Swedish word of the day: dricks

Today's word is one to know before going to a bar, cafe or restaurant in Sweden.

Swedish word of the day: dricks
It's not only a word, but a culture that varies between countries. Photo: Annie Spratt/Unsplash/Nicolas Raymond

Dricks means “tip”, as in the extra money you give to some service workers beyond the bill. Hear how to say it in the clip below:

It’s a shortening of drickspengar (you’ll almost never hear this longer form), which is similar to the German term, das Trinkgeld. You can also use it as a verb: dricksa (to tip).

It’s related to the word dryck (“drink”: noun) and dricka (“to drink”: verb) and according to the late Swedish etiquette expert Magdalena Ribbing, it has its origin in the custom of giving a small amount of money to a service worker so they can buy a drink for themselves.

Tipping culture varies between cultures and industries, and in Sweden it is relatively unusual to tip.

But you will still see tip jars in cafes and bars, and often when paying by card the reader will prompt you to enter the amount, allowing you to round up if you want to.

Sweden’s tourism board says it is “unlikely anyone will be offended” if you don’t tip, but says five to ten percent of the total bill is a “nice tip”, or alternatively that you could round up to an even sum, for example by paying 400 kronor if the bill is 380. It is generally not considered necessary to tip in Sweden, but it’s more common at more formal restaurants. 

Two things to be aware of about tipping in Sweden are, firstly, that you can’t be sure how the tips will be divided between staff, and secondly that several trade unions are actually against tips – they say that this erodes their bargaining power and that it’s better for service staff to have higher wages and good working conditions than to rely on tips which may fluctuate.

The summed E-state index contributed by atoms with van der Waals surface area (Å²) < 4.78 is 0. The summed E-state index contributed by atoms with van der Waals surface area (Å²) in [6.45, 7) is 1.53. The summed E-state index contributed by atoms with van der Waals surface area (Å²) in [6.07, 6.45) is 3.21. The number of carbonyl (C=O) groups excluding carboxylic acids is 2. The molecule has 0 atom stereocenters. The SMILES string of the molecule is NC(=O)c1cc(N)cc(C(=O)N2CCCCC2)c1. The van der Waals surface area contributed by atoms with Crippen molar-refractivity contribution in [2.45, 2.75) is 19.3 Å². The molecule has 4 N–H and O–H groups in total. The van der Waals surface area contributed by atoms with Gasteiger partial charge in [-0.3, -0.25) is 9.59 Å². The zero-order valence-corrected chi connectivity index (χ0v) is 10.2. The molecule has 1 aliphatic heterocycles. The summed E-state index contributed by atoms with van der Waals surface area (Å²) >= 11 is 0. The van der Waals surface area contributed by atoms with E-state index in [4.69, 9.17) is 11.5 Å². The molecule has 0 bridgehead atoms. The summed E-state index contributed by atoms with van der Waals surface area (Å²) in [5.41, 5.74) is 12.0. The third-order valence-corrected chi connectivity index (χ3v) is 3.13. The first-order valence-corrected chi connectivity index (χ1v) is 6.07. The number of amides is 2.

Ska vi dricksa?

Shall we leave a tip?

Att lämna dricks är vanligast på restaurang

It is most common to tip at restaurants

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Swedish word of the day: sommartid

The clocks are springing ahead this weekend, marking the beginning of daylight saving time and the end of Sweden's dark winter period. Aptly described in Swedish as 'sommartid', here is the history of how the practice came about.

Swedish word of the day: sommartid

The phrase will come in handy this weekend if you want to lament a lost hour of sleep in the morning or celebrate the extra hour of daylight in the evening. 

Sommartid translates literally to “summertime” and refers to daylight saving time, which begins this weekend in many European countries, including Sweden. At 2:00 am on Sunday, the clocks will spring one hour ahead.

In the UK, this period is known as “British Summer Time” – one hour ahead of Greenwich Mean Time – while in North America, daylight saving time is used more commonly.

The first time sommartid was officially trialled on a national basis was in 1916, when the German Empire along with other countries such as Austria-Hungary, the UK and Sweden introduced the practice in order to conserve fuel during World War I, with the idea being that the extra daylight would reduce the use of artificial lighting, allowing the surplus fuel to be put towards the war efforts.

In the following years, the practice spread to Australia, Russia, and the US, too.

After the war, daylight saving grew unpopular in Europe, especially among farmers, whose schedules were – and still are – dictated by nature and sunlight rather than the clock.

It wasn’t used on a large scale again until World War II, when Germany again popularised the practice. But a few years after the war ended, it fell out of favour for the second time. It only picked up again when France reintroduced it in 1976, in response to an energy crisis sparked by the oil embargo in 1973.

By 1996, the EU standardised daylight savings, which now runs from the last Sunday in March to the last Sunday in October. 

But the future of daylight saving time looks uncertain once again. In 2019, the European Parliament voted to abolish the practice, however efforts to actually implement this measure have stalled. So at least for this year, sommartid will continue.  

Example sentences: 

När börjar sommartid? 

When does daylight saving time start?

Kom ihåg att sommartid börjar på söndag, så man behöver stå upp en timme tidigare.

Remember that summer time starts on Sunday, so you need to get up an hour earlier.

Villa, Volvo, Vovve: The Local’s Word Guide to Swedish Life, written by The Local’s journalists, is available to order. Head to to read more about it. It is also possible to buy your copy from Amazon USAmazon UKBokus or Adlibris.